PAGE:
Take the Time to Look at the Squirrels

I had the good fortune to work for two decades at Centre for Environment Education, Ahmedabad. Apart from the work and the work environment, the campus itself was a boon. 14 acres of both ‘groomed’ and ‘wild’ spaces. A variety of trees, undergrowth, lawns, water-body and the attendant birds, snakes, small mammals, rodents, butterflies, etc. etc.
IMG_20181217_114832We were an earnest and idealistic bunch. We had the benefit of mentoring by some of the wisest of people. One of them was Dr.PR Pisharoty, Father of Indian Meteorology and Remote Sensing. On one of his visits in the early days, he listened to all of us presenting our work and holding forth. With a gentle twinkle in his eyes, he told us: ‘You are all doing wonderful work. But I hope you don’t forget to take time off to look at the squirrels.’

We took that lesson to heart. Being immersed in nature at the workplace is a luxury few have today. But I think, looking back, that this made a difference to our work, our interactions and us as people and an organization. Being ‘distracted’ by a bird call in the middle of a meeting and the whole group rushing to look through the window or refer to ‘the Book’ (Salim Ali of course), broke up many a tension. Waiting for a monitor lizard to amble across the path as one rushed from one dept. to another was a good way to get a sense of ‘Nothing is that urgent. They have survived without rushing for millennia’. When ideas dried up, gazing out of the window at the squirrels chasing each other usually did the trick and the brain got unclogged. Feeding the fish at lunch brought people from unconnected work spaces together.

Did the campus make us more creative? More strongly bonded as teams? More lateral-thinking? More empathetic as people? I like to think so!

Business case for green campuses made! After all, today nothing can get approved without a business case! And by green campus, I don’t mean manicured lawns and potted plants. But a bit of wildness and a bit of wildlife!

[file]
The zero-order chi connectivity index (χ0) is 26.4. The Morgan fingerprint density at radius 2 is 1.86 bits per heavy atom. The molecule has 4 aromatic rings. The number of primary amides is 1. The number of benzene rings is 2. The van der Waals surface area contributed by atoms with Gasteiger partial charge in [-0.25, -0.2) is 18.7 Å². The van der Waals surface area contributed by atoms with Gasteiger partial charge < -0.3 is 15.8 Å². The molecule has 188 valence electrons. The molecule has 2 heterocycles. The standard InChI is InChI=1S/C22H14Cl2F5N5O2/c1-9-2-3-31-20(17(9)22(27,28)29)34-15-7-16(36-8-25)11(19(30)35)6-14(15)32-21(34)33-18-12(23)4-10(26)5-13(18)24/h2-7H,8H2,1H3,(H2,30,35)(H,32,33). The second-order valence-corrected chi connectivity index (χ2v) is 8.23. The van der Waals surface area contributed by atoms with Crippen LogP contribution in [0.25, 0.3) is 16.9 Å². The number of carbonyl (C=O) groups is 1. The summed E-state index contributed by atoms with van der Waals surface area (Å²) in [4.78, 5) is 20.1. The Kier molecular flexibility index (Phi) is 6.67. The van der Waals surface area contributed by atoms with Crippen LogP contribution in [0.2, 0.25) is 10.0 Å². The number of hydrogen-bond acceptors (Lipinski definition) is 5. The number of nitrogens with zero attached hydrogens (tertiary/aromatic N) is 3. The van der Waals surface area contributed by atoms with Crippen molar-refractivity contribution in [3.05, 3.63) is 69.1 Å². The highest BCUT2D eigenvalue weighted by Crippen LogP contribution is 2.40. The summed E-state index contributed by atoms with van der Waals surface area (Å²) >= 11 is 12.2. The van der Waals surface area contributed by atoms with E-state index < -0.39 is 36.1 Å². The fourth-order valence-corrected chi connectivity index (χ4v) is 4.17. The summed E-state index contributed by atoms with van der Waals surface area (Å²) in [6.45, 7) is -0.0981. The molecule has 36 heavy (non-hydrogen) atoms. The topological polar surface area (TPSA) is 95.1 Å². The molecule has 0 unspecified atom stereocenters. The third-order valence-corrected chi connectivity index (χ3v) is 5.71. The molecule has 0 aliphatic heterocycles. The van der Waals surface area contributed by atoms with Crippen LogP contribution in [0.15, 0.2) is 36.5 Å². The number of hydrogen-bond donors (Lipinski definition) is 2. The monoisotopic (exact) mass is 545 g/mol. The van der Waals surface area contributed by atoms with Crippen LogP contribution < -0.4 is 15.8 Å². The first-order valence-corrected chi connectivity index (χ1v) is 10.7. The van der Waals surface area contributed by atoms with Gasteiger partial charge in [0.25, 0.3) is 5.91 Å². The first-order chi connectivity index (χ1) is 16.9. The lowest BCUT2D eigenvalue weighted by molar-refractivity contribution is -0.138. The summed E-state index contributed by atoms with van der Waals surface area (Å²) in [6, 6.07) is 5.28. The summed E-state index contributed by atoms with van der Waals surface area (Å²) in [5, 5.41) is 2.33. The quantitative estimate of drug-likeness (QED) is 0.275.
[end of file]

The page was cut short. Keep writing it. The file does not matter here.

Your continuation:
Illustration credit: CEE

I Have Met God—He’s a Bureaucrat

My God is a bureaucrat

In the best traditions of Indian bureaucracy


I pray and plead

But He has no time

For petty, individual sorrows and requests

Because He is looking

At the bigger picture


I rant and rave

Against the unfairness of the order of things

But His look tells me

That He can only worry about

The overall order of things


If you and I and a little ant

Feel aggrieved

That is really our problem

For the macro-indicators

Are showing a positive trend.


I try to make sense of things

But when I ask Him to explain

He tells me that it is not for me to understand

All these things are decided ‘at a higher level’


I try to get in touch when I need him

But He never responds

Maybe because He is in meetings

Or on tour


And so I have learnt

To cope with my problems

My tragedies, my questions

Because though

Right to Information is now an Act

God won’t respond if he doesn’t want to

And usually, he doesn’t.



Naughty Nighty

A village in Andhra Pradesh has banned women from wearing nighties between 7 p.m. and 7 a.m.! Women who breach this ban are threatened with a fine of Rs. 2000. And as if this display of patriarchy is not bad enough, women who ‘rat’ on other women committing this crime will get an award of Rs. 1000. So patriarchy also actively pushes women to spy on and report on each other.

When the police reached there to investigate, women refused to lodge a complaint, and some said that the ban was a good idea, and that in fact women themselves had mooted it. So the women in the village are either willing victims, or so intimidated by the environment that they dare not speak up.

Either way, scary.

But that got me to thinking as to why the ‘nighty’ is so popular. It is obviously fulfilling a huge felt need. I suspect (based on completely random, non-scientific observations!), that this is particularly more so in South India. In the North, the salwar-kameez is available as an option for practical working clothes. Maybe older women in the South find the ‘nighty’ closer to the sari and more acceptable than the ‘Punjabi’. The nighty is often worn with a dupatta or towel draped over the shoulders for modesty. Be that as it may, it does seem women want an option to the sari. So to sum up my observations and inferences, the looked-for attire should:

  1. Be full length
  2. Be flowy
  3. Not expose any skin
  4. Have a drape for the upper body
  5. Be comfortable enough to spend the whole day in
  6. Be convenient to work in.